I recently wrote a blog about yoga mat fêng shui and the fact that where you place your yoga mat can have a big impact on your yoga class experience. It got me thinking that maybe where you place your mat in class says something about your yoga personality. So, after extensive scientific research*, here’s what I came up with.
Front row: There are two types of people who willingly pick the front row in class. The first group comes from the experienced yogini camp. They are givers, ready to share their well-honed yoga technique with the class. They possess no fear, are totally comfortable in their own skin and their great-fitting black stretchy pants. The second group is made up of teacher’s pets and needy people jockeying for the yoga instructor’s attention and sucking up all the chi the instructor is sending off.
Midcenter: These yoginis are fully present, centered, and ready for the yoga instructor to bring it on. The center of the classroom really is the sweet spot as far as I’m concerned, and if you are lucky to get a spot in center stage, you are going to rock that class. These people are organized, disciplined, never late, and the kind who are willing to show up four hours early to get in line to nab the best seats for a show.
Against the wall: These folks just need a little extra support to help them through class. They are sensitive, conservative, and actually very wise to put themselves in a place where they’ll get the support they need.
Back row: Again, there are generally two types of people who pick the back row. The back row is a refuge for the beginner yoga students. There’s no pressure that anyone is looking at you, and they’ve got plenty of other people to look to for guidance during class. I think there should be a rule that the back row is always reserved for beginners. If you are an experienced yogini and pick the back row, you enjoy people watching, are a tad shy on the leadership skills, are too cool for school, and may be having a bad black-stretchy-pant day. If you’re an experienced yogini taking up prime real estate in the back row, please think twice before settling down your mat, and give us beginners our safe haven.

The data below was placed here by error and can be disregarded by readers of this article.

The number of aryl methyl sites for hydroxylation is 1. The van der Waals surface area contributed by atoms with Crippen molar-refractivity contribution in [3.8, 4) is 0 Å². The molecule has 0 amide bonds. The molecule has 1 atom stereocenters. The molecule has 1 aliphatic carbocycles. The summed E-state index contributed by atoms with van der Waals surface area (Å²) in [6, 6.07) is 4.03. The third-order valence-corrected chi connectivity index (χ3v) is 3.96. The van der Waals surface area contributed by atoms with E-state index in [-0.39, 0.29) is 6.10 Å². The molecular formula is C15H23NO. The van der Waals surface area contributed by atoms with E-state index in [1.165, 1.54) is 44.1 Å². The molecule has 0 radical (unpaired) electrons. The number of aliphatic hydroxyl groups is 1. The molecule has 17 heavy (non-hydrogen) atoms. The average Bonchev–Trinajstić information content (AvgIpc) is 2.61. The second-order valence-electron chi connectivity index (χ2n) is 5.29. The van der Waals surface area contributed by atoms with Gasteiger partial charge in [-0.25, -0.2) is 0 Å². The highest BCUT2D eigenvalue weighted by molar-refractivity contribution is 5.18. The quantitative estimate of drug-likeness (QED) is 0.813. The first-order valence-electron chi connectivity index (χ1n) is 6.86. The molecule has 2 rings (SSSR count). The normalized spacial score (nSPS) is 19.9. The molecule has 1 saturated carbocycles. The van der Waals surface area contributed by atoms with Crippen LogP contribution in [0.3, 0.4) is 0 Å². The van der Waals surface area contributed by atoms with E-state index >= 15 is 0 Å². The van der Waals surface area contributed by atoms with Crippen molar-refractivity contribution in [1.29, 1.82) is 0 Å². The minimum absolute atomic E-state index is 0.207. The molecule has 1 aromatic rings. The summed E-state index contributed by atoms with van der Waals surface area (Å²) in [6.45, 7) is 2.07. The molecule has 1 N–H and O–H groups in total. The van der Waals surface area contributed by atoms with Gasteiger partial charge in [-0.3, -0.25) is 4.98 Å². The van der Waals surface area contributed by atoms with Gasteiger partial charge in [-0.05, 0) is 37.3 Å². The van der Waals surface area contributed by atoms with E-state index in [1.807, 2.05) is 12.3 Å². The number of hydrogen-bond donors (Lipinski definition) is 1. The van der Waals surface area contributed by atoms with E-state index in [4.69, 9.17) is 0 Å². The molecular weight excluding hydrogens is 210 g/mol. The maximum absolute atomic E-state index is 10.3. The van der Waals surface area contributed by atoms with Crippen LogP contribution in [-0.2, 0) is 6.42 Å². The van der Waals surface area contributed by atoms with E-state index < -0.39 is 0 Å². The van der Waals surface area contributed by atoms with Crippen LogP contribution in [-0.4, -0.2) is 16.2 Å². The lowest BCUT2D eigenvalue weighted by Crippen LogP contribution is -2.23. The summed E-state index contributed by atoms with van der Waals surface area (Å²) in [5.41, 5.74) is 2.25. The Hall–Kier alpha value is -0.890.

Near exit: These yoga students have either not fully committed to their yoga practice or just can’t let it all go and leave their troubles off the yoga mat. The door serves as a reminder that they can make a quick exit back to reality.
The desert island: Finally, we have the situation where a class is not full and one student decides that placing his or her mat in Siberia is a good thing. These people are afraid of cooties, sweat, and, in general, are germaphobics. A few heart-opening poses and a little love is all they need to bring them back into the fold.
So, where do I put my yoga mat? Well, I forgot to mention that there are a few other people up there in the front row. They are the ones who did not choose to be there, but have placed their mats there as a last resort because they got to class late. I am a charter member of this group. We have great intentions but just can’t our act together to make it to class on time.
I have to admit that I’m still fond of that back row, but I’m building up my mojo, and you’ll be seeing me in that rock-star center row position very soon.
*I’m sure you’ve figured out by now that absolutely no scientific research went into this—it’s just my own funky freudian observations. Let me know where you put your yoga mat and what you think it says about your yoga personality.